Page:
Emeritus Professor James H Grayson

BA, MA, MDiv, PhD

School of East Asian Studies

Professor of Korean Studies

  • BA (Rutgers)
  • MA (Columbia)
  • MDiv (Duke)
  • PhD (Edinburgh)
Research interests

James H. Grayson's research interests lie in two main areas, the diffusion of religion across cultural boundaries, and an analysis of the religious and intellectual conceptual framework of the Korean and East Asian peoples.

His research is broadly anthropological in approach with an interest in both the ancient and recent periods of Korean history. He has done fieldwork in Korea, Japan and Okinawa.

Three major research projects completed in the last decade include a study of the development and history of ch’udo yebae, the Korean Protestant substitute ritual for the Confucian ancestral rite called chesa, a prime example of Christian cultural accommodation in the process of religious encounter.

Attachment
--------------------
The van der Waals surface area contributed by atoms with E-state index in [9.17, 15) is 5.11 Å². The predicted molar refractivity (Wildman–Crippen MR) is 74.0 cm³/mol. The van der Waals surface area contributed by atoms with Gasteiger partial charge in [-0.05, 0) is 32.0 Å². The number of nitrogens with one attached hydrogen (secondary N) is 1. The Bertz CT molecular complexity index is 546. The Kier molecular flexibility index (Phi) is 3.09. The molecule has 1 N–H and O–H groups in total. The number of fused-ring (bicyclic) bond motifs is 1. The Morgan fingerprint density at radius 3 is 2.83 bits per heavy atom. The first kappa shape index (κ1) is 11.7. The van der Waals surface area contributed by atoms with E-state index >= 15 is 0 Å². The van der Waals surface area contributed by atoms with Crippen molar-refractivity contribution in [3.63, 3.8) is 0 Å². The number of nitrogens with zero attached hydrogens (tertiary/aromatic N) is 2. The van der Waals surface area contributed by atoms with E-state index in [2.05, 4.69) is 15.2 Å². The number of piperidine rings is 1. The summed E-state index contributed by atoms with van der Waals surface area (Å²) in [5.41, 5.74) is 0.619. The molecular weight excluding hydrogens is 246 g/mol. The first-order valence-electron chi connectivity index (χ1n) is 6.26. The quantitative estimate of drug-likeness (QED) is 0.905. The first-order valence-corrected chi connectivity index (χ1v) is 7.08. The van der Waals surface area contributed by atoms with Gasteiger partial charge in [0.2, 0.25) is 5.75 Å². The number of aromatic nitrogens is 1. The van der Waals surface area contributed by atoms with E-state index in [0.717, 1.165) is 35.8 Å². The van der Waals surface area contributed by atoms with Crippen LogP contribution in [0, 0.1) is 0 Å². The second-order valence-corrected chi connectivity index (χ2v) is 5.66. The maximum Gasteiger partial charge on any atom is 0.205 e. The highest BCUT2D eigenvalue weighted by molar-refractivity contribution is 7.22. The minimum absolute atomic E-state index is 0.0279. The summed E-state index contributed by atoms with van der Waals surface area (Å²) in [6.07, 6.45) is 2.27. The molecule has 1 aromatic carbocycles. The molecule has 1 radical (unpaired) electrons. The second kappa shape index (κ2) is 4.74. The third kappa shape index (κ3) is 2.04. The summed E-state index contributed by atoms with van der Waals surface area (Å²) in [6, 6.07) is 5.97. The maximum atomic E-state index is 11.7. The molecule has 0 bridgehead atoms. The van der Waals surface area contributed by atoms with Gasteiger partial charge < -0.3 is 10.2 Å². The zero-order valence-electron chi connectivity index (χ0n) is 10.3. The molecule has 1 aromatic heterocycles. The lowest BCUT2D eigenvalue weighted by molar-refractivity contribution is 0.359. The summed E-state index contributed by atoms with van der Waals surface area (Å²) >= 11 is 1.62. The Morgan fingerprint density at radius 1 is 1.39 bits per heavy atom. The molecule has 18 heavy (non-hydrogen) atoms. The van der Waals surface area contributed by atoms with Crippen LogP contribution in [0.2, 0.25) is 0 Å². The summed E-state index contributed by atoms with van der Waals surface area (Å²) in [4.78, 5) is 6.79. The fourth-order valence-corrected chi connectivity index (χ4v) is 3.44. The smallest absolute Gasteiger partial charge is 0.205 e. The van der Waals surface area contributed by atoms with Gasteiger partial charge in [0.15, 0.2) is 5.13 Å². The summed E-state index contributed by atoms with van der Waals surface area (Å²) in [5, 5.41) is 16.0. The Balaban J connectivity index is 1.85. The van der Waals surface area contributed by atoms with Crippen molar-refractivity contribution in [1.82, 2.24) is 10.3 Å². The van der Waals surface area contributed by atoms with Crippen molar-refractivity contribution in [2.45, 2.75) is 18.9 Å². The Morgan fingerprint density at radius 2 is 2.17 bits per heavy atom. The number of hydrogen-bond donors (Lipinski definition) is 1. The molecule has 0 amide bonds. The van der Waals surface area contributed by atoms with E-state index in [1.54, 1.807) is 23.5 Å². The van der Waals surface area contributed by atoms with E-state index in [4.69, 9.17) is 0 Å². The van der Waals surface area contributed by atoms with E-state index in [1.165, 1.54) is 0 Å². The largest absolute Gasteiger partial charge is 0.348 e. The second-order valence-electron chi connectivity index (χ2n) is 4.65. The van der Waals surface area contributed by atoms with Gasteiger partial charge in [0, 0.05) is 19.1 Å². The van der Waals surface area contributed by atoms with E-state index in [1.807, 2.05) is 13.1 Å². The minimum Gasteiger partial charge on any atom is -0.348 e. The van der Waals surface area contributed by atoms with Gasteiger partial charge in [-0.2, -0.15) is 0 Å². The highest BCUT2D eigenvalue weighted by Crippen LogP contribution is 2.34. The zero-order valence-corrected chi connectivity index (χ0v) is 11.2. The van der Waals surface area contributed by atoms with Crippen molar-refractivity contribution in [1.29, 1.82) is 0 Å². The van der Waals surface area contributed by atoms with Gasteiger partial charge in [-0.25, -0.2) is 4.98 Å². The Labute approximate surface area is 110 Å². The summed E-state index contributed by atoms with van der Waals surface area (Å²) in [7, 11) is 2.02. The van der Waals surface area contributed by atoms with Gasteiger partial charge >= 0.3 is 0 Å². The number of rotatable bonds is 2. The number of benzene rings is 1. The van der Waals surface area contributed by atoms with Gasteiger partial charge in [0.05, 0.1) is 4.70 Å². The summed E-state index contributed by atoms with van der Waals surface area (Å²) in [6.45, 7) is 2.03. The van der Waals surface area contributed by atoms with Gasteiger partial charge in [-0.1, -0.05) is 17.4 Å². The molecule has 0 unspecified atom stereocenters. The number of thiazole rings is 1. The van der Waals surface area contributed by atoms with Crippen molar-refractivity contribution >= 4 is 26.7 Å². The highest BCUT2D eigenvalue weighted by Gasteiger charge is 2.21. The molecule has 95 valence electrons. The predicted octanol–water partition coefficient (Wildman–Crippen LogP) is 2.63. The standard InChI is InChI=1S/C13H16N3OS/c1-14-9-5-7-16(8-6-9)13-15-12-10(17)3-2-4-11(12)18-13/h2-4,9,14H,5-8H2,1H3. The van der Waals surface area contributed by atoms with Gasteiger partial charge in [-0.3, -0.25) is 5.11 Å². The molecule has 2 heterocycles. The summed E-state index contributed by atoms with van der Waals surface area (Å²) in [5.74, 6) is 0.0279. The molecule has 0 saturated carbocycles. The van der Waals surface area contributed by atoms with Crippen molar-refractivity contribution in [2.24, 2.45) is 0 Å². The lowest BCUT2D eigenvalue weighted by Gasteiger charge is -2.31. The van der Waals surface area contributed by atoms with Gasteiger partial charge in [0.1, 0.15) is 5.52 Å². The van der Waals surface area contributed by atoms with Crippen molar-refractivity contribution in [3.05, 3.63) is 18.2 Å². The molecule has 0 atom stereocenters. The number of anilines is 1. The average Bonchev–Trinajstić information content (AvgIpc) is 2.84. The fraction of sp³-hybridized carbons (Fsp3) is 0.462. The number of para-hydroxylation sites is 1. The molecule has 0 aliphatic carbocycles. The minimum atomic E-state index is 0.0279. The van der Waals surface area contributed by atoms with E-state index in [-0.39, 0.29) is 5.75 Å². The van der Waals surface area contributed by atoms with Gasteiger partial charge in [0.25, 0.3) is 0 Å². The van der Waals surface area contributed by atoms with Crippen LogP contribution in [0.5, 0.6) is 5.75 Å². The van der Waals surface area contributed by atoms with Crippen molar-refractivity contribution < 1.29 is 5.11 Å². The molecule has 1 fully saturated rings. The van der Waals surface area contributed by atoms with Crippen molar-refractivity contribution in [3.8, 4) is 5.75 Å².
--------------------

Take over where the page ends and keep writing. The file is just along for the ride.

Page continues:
In subsequent field work, Prof. Grayson researched another Protestant ritual which developed in the 1930s as a substitute for the Confucian coming-of-age ritual, the kwallye or ‘capping’ ceremony.

Most recently, he examined a Christian millenarian group, Sion-san cheguk [The Empire of Mount Zion], which arose in Korea in the midst of the Second World War with a proclamation of divine judgement against Japan.

Prof. Grayson is currently engaged in a project to examine the material culture of Korean Protestant funerary practices in the late nineteenth and early twentieth centuries with a view to seeing to what extent it was influenced by Confucian practice and artistic motifs.

Research group

Following his retirement, Prof. Grayson is no longer able to be a principle supervisor for a research degree. However, he is able to contribute to research supervision with other members of staff in SEAS.

Areas of research supervision competence would include Korean and East Asian religions (including Christianity), anthropological studies of contemporary Korean society, Korean and East Asian folklore, and support for research into the background of studies involving modern and contemporary Korea history.